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A New Momentum

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#15 : November 14, 2011, 08:13:40 PM

I appreciate the breakdown ADW and it makes sense. I think we clearly are not using our personnel correctly and poor coaching is a huge factor in that. I believe, however, that having a true number 1 receiver could really open up things for everyone else. I just don't like this assumption that the Bucs are "set" at wide receiver because they have a bunch of young guys. This team desperately needs a true "go-to" target that can allow coverages to be rolled to one side and giving space for the Mike Williams' of the world to operate. Of course it would also help if we could run the ball consistently...

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#16 : November 14, 2011, 08:14:33 PM

Im not sold on Floyd. he is simply bigger and stronger tha colleg DBs. And he doesnt have elite speed. He may clock a 4.4 at best. But Dez Bryant clocked a 4.5 so??? Speaking of Dez. If Blackmon is around I dont see how you can pass on him. How good can he be? People around Okla St. say he is head and sholders better than Dez Bryant was when he was there.

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#17 : November 14, 2011, 08:15:04 PM

This is going to be a long post, but I will try to make it as brief as possible.

Primarily, the idea that a team needs a #1 WR to me is an overrated part of the NFL for a variety of reasons.  Given how pass happy the league is, the value of a #1 WR diminishes as more WR's are put on the field.  Basically the more WR's on the field it is harder for a defense to shut down a single WR.  When most teams ran pro sets back in the day, two WR's was the norm, thus it was imperative to have two quality WR's that could be jams.  Especially, when going into max protect, which is why you need two smaller shifty guys.  Olson wants to run a pro set style offense (I formation) but he doesn't have the personnel to do it on the offensive line, QB, RB, or at WR.  Specifically, as I mentioned above you need WR's that are shifty that can beat jams one on one.  Furthermore, Olson misunderstands the original spirit of the Jon Gruden offense.  While Gruden's offense was oriented with a lot of I formations, he favored three WR sets for a reason.  Because of the larger bodied WR's it would create mismatches against a LB, nickel CB, safety etc, and it is HARD to jam the slot guy where most of the mismatches happen in a Gruden oriented offense.  Gruden had to resort back to two WR offense because the LT play was abysmal, and he had to protect the QB, but doing so the offense suffered.  If it were not for Galloway it would have been really bad, but the offense chugged forward.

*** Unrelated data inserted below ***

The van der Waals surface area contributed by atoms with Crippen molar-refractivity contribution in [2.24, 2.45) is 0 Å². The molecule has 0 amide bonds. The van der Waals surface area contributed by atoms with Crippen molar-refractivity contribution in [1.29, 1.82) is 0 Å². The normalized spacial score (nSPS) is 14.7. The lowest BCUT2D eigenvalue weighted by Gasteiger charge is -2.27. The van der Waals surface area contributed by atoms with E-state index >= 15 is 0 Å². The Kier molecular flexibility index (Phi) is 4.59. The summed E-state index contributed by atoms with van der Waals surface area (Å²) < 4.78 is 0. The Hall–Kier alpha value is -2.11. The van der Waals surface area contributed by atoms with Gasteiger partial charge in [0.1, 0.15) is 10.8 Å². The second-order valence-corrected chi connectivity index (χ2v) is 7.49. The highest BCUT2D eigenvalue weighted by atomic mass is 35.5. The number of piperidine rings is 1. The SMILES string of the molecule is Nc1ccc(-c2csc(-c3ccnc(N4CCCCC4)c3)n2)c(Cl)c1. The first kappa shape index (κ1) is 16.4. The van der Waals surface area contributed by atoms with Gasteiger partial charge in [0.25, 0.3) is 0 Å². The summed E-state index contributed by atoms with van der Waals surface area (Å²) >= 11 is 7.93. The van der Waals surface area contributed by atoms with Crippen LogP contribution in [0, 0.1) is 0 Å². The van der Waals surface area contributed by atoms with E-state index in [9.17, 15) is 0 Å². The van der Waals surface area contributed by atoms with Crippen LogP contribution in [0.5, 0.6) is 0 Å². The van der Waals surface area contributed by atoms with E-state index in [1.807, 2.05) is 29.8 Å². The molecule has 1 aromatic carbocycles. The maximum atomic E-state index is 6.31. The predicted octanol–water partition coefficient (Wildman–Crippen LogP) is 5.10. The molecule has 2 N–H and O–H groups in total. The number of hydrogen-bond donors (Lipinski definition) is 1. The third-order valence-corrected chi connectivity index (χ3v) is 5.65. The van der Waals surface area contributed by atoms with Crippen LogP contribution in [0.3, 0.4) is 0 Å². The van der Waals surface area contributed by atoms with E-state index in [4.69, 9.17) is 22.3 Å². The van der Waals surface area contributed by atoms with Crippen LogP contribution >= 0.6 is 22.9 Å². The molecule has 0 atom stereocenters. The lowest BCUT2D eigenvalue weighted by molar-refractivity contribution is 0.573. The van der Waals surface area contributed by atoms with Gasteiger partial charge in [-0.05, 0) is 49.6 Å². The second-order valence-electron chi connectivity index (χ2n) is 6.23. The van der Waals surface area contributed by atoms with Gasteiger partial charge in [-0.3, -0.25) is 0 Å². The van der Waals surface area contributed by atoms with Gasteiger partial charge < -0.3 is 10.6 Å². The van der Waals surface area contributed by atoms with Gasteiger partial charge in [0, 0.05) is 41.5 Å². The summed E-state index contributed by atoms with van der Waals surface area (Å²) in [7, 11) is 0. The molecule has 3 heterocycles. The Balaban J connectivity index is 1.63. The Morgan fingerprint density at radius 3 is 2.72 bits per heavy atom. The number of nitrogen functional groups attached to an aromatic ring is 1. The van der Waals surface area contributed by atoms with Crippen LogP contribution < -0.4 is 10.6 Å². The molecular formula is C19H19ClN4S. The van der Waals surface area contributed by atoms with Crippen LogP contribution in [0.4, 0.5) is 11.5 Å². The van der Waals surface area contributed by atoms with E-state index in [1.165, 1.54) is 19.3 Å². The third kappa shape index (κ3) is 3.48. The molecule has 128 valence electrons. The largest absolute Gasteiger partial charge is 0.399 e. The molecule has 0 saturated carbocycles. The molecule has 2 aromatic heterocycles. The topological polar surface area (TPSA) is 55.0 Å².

Based on what I have seen Spurlock needs to be on the field more as a flanker or split end, and Briscoe as well.  Mike Williams ideally is a slot guy and rotate with Parker for that.  Sammie is the ideal #4 WR in four wide formations because he can locate zone soft spots.  Benn is your deep threat decoy, or post/go route guy.